Taking the contraceptive pill does not increase a woman's chances of developing cancer and may even reduce the risk for most women, according to a study published by the British Medical Journal.
However, there was an increased risk for women who used it for more than 8 years.
Since its introduction in the early 1960s, more than 300 million women are thought to have used oral contraception. Although several studies have looked at the overall balance of cancer deaths associated with oral contraceptives, none have so far examined the absolute risks or benefits.
Researchers from the University of Aberdeen analysed data spanning a 36 year period from the Royal College of General Practitioners (RCGP) Oral Contraception Study which began in 1968. The study recruited 46,000 women, with an average age of 29. Approximately half were using oral contraceptives; the other half had never taken it.
Every six months their GP provided the study with information on the women's health. In addition, three quarters of the women were 'flagged' at the NHS central registries so that deaths and cancers were notified to the study even if women had left their recruitment GP.
Professor Philip Hannaford and colleagues used the data to calculate the risk of developing any type of cancer and the main gynaecological cancers combined. They also considered the effects of variables such as age, smoking and social class.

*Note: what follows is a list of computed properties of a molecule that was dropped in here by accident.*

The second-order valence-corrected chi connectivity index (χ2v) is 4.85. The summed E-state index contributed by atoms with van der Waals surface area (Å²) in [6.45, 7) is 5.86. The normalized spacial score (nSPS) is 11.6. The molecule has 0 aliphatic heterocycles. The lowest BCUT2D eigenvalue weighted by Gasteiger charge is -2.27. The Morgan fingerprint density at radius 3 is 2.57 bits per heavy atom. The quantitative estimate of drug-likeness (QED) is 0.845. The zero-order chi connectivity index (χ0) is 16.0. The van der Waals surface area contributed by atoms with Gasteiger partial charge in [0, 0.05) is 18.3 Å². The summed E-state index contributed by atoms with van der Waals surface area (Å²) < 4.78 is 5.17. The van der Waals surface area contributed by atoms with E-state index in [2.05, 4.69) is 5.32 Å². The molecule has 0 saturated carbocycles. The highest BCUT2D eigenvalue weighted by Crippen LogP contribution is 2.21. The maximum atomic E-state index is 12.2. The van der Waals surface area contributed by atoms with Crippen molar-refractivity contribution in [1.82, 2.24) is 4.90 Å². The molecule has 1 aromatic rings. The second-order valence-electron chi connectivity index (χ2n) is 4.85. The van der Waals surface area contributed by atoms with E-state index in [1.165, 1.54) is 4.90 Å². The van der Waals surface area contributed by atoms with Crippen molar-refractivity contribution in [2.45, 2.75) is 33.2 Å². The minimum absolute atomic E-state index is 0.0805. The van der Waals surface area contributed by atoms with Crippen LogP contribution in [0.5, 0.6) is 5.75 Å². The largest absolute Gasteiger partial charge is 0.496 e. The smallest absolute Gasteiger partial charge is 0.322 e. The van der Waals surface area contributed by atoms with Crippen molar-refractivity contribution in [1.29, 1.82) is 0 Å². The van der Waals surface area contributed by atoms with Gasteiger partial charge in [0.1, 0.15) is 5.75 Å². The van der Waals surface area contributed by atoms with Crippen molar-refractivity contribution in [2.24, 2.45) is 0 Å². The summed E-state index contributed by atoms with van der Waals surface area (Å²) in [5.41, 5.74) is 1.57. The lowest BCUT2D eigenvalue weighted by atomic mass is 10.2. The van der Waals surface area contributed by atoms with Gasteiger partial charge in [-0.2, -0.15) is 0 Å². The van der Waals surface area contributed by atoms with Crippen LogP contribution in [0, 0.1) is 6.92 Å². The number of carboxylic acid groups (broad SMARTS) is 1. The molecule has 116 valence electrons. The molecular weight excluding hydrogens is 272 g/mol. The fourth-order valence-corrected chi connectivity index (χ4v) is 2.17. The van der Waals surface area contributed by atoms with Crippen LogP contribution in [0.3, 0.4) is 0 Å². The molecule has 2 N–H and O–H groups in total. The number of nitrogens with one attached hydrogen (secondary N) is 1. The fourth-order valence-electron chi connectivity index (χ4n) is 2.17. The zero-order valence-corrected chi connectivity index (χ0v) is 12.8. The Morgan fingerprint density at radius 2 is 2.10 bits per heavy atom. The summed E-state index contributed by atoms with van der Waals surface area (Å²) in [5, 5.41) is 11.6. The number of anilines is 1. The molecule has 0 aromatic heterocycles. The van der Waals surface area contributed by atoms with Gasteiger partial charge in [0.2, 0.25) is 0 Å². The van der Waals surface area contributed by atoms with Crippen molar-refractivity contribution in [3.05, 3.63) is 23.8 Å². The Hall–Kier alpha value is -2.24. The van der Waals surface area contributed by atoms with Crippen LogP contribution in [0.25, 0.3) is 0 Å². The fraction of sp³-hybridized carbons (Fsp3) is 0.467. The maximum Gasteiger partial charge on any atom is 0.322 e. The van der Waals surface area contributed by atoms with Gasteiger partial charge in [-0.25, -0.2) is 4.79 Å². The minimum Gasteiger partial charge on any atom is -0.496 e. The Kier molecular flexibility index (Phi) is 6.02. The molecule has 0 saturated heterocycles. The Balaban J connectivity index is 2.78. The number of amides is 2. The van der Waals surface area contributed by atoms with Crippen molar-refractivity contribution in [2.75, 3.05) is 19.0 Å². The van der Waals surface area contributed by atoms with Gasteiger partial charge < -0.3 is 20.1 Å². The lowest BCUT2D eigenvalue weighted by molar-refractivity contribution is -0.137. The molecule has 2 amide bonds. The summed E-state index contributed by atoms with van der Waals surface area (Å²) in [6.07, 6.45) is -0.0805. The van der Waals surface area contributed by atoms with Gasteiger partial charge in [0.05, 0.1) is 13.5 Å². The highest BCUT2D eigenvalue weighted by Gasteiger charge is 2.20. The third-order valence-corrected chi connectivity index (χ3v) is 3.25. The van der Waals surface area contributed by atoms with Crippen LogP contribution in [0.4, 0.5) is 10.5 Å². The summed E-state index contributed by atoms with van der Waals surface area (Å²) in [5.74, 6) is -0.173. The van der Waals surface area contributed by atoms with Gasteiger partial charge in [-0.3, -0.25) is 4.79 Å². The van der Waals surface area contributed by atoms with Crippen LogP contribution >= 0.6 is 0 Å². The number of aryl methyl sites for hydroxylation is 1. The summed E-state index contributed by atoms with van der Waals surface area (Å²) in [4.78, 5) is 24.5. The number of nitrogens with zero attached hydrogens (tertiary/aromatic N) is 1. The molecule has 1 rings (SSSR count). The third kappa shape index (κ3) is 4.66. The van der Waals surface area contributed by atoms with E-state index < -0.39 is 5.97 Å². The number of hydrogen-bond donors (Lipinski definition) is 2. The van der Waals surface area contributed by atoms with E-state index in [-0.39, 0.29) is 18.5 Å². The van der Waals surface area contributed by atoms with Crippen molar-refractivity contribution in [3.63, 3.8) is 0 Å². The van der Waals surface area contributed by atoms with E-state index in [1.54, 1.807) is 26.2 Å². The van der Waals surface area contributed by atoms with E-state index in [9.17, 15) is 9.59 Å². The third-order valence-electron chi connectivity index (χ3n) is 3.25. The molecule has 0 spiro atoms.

Given the length of the study a significant number of GPs had not been able to provide updates throughout the entire study period, for example if a woman moved out of the area of their doctor. So Professor Hannaford and colleagues from the University of Aberdeen's Department of General Practice and Primary Care calculated the cancer risks using two sets of data. One that related to cancers reported while the women remained registered with their recruiting GP and whose information was more detailed (GP observation dataset) The second main study dataset which was larger, also included cancers notified by the central NHS registries after women had left their recruiting GP.
In both data sets there was no overall increased risk of cancer among pill users. When the GP observation dataset was used, women who had taken the pill at some time during their lives had a 3% reduced risk of developing any cancer. When the larger main dataset was used, the reduction was 12%. A 12% reduction equates to approximately one fewer case of cancer for every 2,200 women who have used the pill for a year and 3% equates to one fewer case of cancer for every 10,000 women.
In the main dataset women on the pill had statistically significant lower rates of large bowel/rectal, uterine body and ovarian cancer. The GP dataset also showed a reduced risk of uterine and ovarian cancer.
The researchers did sound a note of caution. When the women were examined by how long they had used the pill, women who used it for more than 8 years -- less than a quarter of pill users in the study - had a statistically significant increased risk of developing any cancer, in particular cervical and central nervous system cancer. However the same women were at reduced risk of developing ovarian cancer. Evidence suggests that the protective effect of taking the pill lasts for at least 15 years after stopping.
The authors say that many women, especially those who used the first generation of oral contraceptives many years ago, are likely to find the results reassuring:
"In this UK cohort oral contraception was not associated with an overall increased risk of any cancer, indeed it may even produce a net public health gain.
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